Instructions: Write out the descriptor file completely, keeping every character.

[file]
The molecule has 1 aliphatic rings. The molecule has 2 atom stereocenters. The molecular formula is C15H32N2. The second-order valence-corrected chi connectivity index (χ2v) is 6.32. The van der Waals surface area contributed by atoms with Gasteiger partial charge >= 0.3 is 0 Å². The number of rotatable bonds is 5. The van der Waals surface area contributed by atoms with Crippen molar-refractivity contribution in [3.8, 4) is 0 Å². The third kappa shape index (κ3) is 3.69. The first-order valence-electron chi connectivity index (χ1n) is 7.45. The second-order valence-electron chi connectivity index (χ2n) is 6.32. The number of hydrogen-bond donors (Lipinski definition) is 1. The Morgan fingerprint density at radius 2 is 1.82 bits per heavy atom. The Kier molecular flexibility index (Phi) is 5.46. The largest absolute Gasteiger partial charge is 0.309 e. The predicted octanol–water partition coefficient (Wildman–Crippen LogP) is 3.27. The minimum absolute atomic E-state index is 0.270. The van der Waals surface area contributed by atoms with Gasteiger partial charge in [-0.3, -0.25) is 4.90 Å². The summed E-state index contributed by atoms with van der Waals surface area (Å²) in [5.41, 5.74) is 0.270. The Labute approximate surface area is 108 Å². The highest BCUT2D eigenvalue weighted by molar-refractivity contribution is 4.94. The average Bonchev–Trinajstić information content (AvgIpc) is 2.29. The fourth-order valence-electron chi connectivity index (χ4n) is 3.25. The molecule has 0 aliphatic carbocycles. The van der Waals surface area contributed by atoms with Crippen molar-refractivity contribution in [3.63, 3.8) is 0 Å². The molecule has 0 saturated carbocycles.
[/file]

The molecule has 1 aliphatic rings. The molecule has 2 atom stereocenters. The molecular formula is C15H32N2. The second-order valence-corrected chi connectivity index (χ2v) is 6.32. The van der Waals surface area contributed by atoms with Gasteiger partial charge >= 0.3 is 0 Å². The number of rotatable bonds is 5. The van der Waals surface area contributed by atoms with Crippen molar-refractivity contribution in [3.8, 4) is 0 Å². The third kappa shape index (κ3) is 3.69. The first-order valence-electron chi connectivity index (χ1n) is 7.45. The second-order valence-electron chi connectivity index (χ2n) is 6.32. The number of hydrogen-bond donors (Lipinski definition) is 1. The Morgan fingerprint density at radius 2 is 1.82 bits per heavy atom. The Kier molecular flexibility index (Phi) is 5.46. The largest absolute Gasteiger partial charge is 0.309 e. The predicted octanol–water partition coefficient (Wildman–Crippen LogP) is 3.27. The minimum absolute atomic E-state index is 0.270. The van der Waals surface area contributed by atoms with Gasteiger partial charge in [-0.3, -0.25) is 4.90 Å². The summed E-state index contributed by atoms with van der Waals surface area (Å²) in [5.41, 5.74) is 0.270. The Labute approximate surface area is 108 Å². The highest BCUT2D eigenvalue weighted by molar-refractivity contribution is 4.94. The average Bonchev–Trinajstić information content (AvgIpc) is 2.29. The fourth-order valence-electron chi connectivity index (χ4n) is 3.25. The molecule has 0 aliphatic carbocycles. The van der Waals surface area contributed by atoms with Crippen molar-refractivity contribution in [3.63, 3.8) is 0 Å². The molecule has 0 saturated carbocycles.